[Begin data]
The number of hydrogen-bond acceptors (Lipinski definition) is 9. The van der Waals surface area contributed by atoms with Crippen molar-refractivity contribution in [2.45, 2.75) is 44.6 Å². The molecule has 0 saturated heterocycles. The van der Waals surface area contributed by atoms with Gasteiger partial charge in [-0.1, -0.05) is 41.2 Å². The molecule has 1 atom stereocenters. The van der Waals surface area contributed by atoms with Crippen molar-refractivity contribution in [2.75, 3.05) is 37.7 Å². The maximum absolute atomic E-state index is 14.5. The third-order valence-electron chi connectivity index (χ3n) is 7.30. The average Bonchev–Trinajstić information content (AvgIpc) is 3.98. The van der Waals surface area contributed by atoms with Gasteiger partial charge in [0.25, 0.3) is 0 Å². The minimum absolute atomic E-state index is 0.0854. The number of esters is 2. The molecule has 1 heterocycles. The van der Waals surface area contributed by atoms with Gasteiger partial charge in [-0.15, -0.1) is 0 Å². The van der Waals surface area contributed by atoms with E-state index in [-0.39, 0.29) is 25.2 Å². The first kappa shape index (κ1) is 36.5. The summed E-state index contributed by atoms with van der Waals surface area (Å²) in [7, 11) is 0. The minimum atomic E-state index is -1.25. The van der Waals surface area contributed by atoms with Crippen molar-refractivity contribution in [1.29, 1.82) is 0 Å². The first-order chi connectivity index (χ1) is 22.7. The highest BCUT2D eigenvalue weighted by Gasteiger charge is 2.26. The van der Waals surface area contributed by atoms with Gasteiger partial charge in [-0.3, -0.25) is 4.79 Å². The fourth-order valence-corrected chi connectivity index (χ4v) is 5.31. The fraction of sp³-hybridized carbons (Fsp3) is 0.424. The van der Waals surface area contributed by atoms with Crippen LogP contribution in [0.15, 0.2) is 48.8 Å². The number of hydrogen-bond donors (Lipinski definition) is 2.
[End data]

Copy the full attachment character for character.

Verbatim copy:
The number of hydrogen-bond acceptors (Lipinski definition) is 9. The van der Waals surface area contributed by atoms with Crippen molar-refractivity contribution in [2.45, 2.75) is 44.6 Å². The molecule has 0 saturated heterocycles. The van der Waals surface area contributed by atoms with Gasteiger partial charge in [-0.1, -0.05) is 41.2 Å². The molecule has 1 atom stereocenters. The van der Waals surface area contributed by atoms with Crippen molar-refractivity contribution in [2.75, 3.05) is 37.7 Å². The maximum absolute atomic E-state index is 14.5. The third-order valence-electron chi connectivity index (χ3n) is 7.30. The average Bonchev–Trinajstić information content (AvgIpc) is 3.98. The van der Waals surface area contributed by atoms with Gasteiger partial charge in [0.25, 0.3) is 0 Å². The minimum absolute atomic E-state index is 0.0854. The number of esters is 2. The molecule has 1 heterocycles. The van der Waals surface area contributed by atoms with Gasteiger partial charge in [-0.15, -0.1) is 0 Å². The van der Waals surface area contributed by atoms with E-state index in [-0.39, 0.29) is 25.2 Å². The first kappa shape index (κ1) is 36.5. The summed E-state index contributed by atoms with van der Waals surface area (Å²) in [7, 11) is 0. The minimum atomic E-state index is -1.25. The van der Waals surface area contributed by atoms with Crippen molar-refractivity contribution in [1.29, 1.82) is 0 Å². The first-order chi connectivity index (χ1) is 22.7. The highest BCUT2D eigenvalue weighted by Gasteiger charge is 2.26. The van der Waals surface area contributed by atoms with Gasteiger partial charge in [-0.3, -0.25) is 4.79 Å². The fourth-order valence-corrected chi connectivity index (χ4v) is 5.31. The fraction of sp³-hybridized carbons (Fsp3) is 0.424. The van der Waals surface area contributed by atoms with Crippen LogP contribution in [0.15, 0.2) is 48.8 Å². The number of hydrogen-bond donors (Lipinski definition) is 2.